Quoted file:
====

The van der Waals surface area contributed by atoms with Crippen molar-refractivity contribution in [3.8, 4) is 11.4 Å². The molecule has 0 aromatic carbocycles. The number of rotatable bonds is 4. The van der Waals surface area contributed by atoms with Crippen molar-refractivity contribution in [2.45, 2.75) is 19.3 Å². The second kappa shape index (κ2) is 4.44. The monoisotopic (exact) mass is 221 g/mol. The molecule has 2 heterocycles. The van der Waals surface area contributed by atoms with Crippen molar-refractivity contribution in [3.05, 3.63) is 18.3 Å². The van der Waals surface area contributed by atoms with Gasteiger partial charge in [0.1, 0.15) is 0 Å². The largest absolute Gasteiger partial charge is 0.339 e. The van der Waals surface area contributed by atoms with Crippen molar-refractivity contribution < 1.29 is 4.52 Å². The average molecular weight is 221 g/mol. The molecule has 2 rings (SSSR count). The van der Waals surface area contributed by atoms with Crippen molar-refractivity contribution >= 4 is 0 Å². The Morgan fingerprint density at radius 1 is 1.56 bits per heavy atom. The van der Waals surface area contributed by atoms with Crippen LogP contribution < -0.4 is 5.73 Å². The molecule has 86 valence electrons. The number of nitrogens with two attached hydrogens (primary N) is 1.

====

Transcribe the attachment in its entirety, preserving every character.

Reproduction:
The van der Waals surface area contributed by atoms with Crippen molar-refractivity contribution in [3.8, 4) is 11.4 Å². The molecule has 0 aromatic carbocycles. The number of rotatable bonds is 4. The van der Waals surface area contributed by atoms with Crippen molar-refractivity contribution in [2.45, 2.75) is 19.3 Å². The second kappa shape index (κ2) is 4.44. The monoisotopic (exact) mass is 221 g/mol. The molecule has 2 heterocycles. The van der Waals surface area contributed by atoms with Crippen molar-refractivity contribution in [3.05, 3.63) is 18.3 Å². The van der Waals surface area contributed by atoms with Gasteiger partial charge in [0.1, 0.15) is 0 Å². The largest absolute Gasteiger partial charge is 0.339 e. The van der Waals surface area contributed by atoms with Crippen molar-refractivity contribution < 1.29 is 4.52 Å². The average molecular weight is 221 g/mol. The molecule has 2 rings (SSSR count). The van der Waals surface area contributed by atoms with Crippen molar-refractivity contribution >= 4 is 0 Å². The Morgan fingerprint density at radius 1 is 1.56 bits per heavy atom. The van der Waals surface area contributed by atoms with Crippen LogP contribution < -0.4 is 5.73 Å². The molecule has 86 valence electrons. The number of nitrogens with two attached hydrogens (primary N) is 1.